Using "guo" with "le"
You might be familiar with using 过 (guo) to indicate that an action has been experienced in the past, but then also see it used together with 了 (le). What's going on here? If you're already familiar with the basic usage of both 了 (le) and 过 (guo), then a special explanation of how they sometimes work together is now in order.
Verb + 过 + 了
You'll notice that this pattern is often used for everyday behaviors. It's used for actions like "eating" and "brushing one's teeth" and "taking a shower."
- 她 吃 过 了。 She has eaten (already).
- 牙 刷 过 了。I've brushed my teeth (already).
- 洗 过 了。I've showered (already).
- 我们 看 过 了。 We've seen it (already).
- 他们 见 过 了。They've met (already).
The Pattern with an Object
For the examples above, you could have inserted an object to modify the basic pattern, getting this:
Verb + 过 + Obj. + 了
The object has been inserted in the sentences below:
- 你 吃 过 饭 了 吗？Have you eaten (already)?
- 我 刷 过 牙 了。 I have brushed my teeth (already).
- 他 洗 过 澡 了。 He has showered (already).
- 我 给 他 打 过 电话 了。I called him (already).
- 客户 看 过 合同 了 吗？Has the client read the contract (already)?
What 过 (guo) Does
You would be right to point out that 过 (guo) is mainly used to call attention to the fact that someone has had an experience. This is the basic pattern pointed out in the article on the basic usage of the aspectual particle 过 (guo). In the examples above, though, it's not any "once-in-a-lifetime" experiences being expressed, it's more just the information that these actions are done. Here, 过 (guo) and 了 (le) work together to emphasize that an action is already done. This is why the translations on the side add the word "already" in parentheses at the end; this is the feeling the sentences give you. In fact, to emphasize the idea of already done even further, you could add the word for "already," 已经 (yǐjīng), before the verbs in the examples below, and it also works just fine:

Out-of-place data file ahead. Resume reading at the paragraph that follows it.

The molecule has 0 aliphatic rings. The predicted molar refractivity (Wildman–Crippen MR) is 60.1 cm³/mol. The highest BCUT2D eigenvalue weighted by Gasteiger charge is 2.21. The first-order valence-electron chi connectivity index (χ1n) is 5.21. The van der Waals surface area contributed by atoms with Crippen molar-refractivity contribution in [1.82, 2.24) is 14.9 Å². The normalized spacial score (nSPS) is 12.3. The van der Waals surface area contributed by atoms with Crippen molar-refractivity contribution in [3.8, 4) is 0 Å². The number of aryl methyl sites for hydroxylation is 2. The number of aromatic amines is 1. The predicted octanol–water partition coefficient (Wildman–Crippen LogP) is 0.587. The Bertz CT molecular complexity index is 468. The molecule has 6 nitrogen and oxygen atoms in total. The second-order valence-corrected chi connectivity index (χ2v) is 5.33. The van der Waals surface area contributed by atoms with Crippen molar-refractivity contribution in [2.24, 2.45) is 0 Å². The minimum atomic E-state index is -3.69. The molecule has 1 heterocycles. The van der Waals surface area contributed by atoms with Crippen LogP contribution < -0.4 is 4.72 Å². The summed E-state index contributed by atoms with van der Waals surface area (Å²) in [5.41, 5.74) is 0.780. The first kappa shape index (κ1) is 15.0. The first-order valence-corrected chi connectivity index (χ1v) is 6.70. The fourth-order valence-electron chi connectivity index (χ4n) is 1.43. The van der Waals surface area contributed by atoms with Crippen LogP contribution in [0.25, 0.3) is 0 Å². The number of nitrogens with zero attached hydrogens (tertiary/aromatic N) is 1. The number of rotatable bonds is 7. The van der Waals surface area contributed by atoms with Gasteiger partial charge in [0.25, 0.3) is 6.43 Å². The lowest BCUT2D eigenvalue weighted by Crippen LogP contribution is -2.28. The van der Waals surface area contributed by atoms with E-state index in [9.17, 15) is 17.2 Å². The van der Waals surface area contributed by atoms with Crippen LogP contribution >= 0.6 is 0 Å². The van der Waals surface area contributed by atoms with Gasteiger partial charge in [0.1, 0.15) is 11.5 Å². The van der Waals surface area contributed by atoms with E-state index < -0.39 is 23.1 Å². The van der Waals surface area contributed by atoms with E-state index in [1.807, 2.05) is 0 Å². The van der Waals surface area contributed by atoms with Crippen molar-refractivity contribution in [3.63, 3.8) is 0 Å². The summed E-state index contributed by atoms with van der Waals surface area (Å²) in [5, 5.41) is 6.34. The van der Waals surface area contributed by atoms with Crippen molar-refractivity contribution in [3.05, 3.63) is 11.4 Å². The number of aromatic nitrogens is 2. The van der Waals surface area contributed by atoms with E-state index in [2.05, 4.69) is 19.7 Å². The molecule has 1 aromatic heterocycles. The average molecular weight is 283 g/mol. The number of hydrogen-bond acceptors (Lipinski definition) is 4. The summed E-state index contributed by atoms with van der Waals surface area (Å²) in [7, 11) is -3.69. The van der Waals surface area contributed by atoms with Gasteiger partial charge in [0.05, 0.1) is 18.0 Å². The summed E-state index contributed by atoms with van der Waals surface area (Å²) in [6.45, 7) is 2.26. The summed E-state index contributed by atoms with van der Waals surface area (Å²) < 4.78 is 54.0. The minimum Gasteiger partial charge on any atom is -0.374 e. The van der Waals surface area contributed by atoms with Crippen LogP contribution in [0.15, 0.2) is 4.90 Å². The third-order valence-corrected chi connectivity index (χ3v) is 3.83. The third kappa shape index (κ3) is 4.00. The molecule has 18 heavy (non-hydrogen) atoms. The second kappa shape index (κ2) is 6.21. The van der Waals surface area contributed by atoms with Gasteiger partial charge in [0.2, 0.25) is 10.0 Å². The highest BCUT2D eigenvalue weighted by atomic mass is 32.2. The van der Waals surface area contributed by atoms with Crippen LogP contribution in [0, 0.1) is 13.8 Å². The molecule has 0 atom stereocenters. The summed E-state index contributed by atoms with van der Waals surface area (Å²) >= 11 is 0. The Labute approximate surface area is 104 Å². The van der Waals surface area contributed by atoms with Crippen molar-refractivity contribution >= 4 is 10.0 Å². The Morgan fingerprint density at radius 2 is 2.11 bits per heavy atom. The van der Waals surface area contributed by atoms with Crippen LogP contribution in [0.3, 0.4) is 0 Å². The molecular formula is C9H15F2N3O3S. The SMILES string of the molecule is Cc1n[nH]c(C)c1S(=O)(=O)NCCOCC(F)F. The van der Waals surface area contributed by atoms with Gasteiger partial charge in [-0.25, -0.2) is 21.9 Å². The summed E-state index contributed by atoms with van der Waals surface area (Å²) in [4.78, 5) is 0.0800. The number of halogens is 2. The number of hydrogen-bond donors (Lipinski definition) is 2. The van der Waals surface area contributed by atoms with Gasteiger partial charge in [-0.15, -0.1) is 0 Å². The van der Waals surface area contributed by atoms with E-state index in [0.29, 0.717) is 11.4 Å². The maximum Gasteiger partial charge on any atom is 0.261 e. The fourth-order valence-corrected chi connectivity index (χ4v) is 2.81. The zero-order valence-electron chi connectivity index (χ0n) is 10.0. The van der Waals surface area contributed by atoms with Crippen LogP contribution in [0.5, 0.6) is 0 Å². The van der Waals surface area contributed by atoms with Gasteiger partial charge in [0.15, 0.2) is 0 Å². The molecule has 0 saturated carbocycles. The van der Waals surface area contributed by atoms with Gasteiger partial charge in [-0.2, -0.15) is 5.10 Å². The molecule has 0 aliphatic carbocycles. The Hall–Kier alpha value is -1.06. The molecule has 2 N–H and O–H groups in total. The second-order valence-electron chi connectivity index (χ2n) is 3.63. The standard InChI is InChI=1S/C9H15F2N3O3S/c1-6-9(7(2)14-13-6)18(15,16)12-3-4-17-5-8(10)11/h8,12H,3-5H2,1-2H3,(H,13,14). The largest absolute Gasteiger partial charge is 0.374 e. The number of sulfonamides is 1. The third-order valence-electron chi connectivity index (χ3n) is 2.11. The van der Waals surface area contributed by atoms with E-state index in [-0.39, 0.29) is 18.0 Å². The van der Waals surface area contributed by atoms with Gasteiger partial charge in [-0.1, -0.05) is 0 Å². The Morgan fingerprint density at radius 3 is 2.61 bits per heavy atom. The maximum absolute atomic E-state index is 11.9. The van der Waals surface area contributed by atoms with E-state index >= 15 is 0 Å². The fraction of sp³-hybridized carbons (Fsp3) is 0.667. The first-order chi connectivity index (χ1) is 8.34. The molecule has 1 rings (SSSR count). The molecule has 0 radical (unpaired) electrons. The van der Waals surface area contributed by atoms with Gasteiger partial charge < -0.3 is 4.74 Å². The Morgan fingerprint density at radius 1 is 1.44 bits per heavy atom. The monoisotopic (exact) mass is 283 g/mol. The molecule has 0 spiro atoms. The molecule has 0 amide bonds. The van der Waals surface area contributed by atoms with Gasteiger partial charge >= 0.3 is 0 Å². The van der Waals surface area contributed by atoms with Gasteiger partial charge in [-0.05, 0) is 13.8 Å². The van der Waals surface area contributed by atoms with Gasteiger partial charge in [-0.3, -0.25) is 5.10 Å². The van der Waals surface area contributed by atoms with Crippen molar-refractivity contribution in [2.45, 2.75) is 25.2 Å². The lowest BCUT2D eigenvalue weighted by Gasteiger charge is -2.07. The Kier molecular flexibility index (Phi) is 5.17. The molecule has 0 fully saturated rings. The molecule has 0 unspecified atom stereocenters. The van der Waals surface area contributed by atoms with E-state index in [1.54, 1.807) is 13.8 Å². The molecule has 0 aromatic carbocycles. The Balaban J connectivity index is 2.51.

- 她 已经 吃 过 饭 了。 She has already eaten (a meal).
- 我 已经 刷 过 牙 了。 I have already brushed my teeth.
- 他 已经 洗 过 澡 了。 He has already had a shower.
When to Use 过 (guo) with 了 (le)
So when would you use the sentences above? You'd be emphasizing that the action has already occurred (so it doesn't need to be done again), so it would probably be something like this:
For the eating example:
- A:她 想 吃饭 吗 ？ Does she want to eat?
- B:她 已经 吃 过 饭 了。 She has already eaten.
For the tooth brushing example:
- A:别 忘记 刷牙。 Don't forget to brush your teeth.
- B:我 已经 刷 过 牙 了。I have already brushed my teeth.
For the taking a shower example:
- A:他 应该 洗澡 。 He should take a shower.
- B:他 已经 洗 过 了 。 He has already showered.
Sources and further reading
- A Practical Chinese Grammar For Foreigners (外国人实用汉语语法) (pp. 138) Anything Goes (无所不谈) →buy
- Chinese Grammar Without Tears (简明汉语语法学习手册) (pp. 73-74) Anything Goes (无所不谈) →buy
- Integrated Chinese: Level 2, Part 1 (pp. 345 - 347) Anything Goes (无所不谈) →buy
- Modern Mandarin Chinese Grammar: A Practical Guide (pp. 76-77, 230-232) Anything Goes (无所不谈) →buy
- New Practical Chinese Reader 2 (新实用汉语课本2) (pp. 175 - 176) Anything Goes (无所不谈) →buy
- ChinesePod: Qing Wen - 过(guo) (free podcast content)